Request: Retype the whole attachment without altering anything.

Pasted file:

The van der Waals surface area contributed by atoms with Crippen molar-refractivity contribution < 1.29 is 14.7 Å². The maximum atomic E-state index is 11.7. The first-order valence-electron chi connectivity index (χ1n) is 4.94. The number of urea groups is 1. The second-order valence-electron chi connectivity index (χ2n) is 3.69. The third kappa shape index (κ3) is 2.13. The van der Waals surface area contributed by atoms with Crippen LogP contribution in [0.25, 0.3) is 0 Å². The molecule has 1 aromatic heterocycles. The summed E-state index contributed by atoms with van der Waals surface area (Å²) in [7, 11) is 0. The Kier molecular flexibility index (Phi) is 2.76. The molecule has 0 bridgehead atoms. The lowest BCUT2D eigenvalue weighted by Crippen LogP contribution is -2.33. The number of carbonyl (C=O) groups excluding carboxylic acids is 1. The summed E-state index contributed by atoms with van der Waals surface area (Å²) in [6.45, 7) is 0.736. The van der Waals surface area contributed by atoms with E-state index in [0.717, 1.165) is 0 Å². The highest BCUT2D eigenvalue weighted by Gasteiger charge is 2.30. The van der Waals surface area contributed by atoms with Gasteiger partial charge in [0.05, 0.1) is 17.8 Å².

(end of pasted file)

The van der Waals surface area contributed by atoms with Crippen molar-refractivity contribution < 1.29 is 14.7 Å². The maximum atomic E-state index is 11.7. The first-order valence-electron chi connectivity index (χ1n) is 4.94. The number of urea groups is 1. The second-order valence-electron chi connectivity index (χ2n) is 3.69. The third kappa shape index (κ3) is 2.13. The van der Waals surface area contributed by atoms with Crippen LogP contribution in [0.25, 0.3) is 0 Å². The molecule has 1 aromatic heterocycles. The summed E-state index contributed by atoms with van der Waals surface area (Å²) in [7, 11) is 0. The Kier molecular flexibility index (Phi) is 2.76. The molecule has 0 bridgehead atoms. The lowest BCUT2D eigenvalue weighted by Crippen LogP contribution is -2.33. The number of carbonyl (C=O) groups excluding carboxylic acids is 1. The summed E-state index contributed by atoms with van der Waals surface area (Å²) in [6.45, 7) is 0.736. The van der Waals surface area contributed by atoms with E-state index in [0.717, 1.165) is 0 Å². The highest BCUT2D eigenvalue weighted by Gasteiger charge is 2.30. The van der Waals surface area contributed by atoms with Gasteiger partial charge in [0.05, 0.1) is 17.8 Å².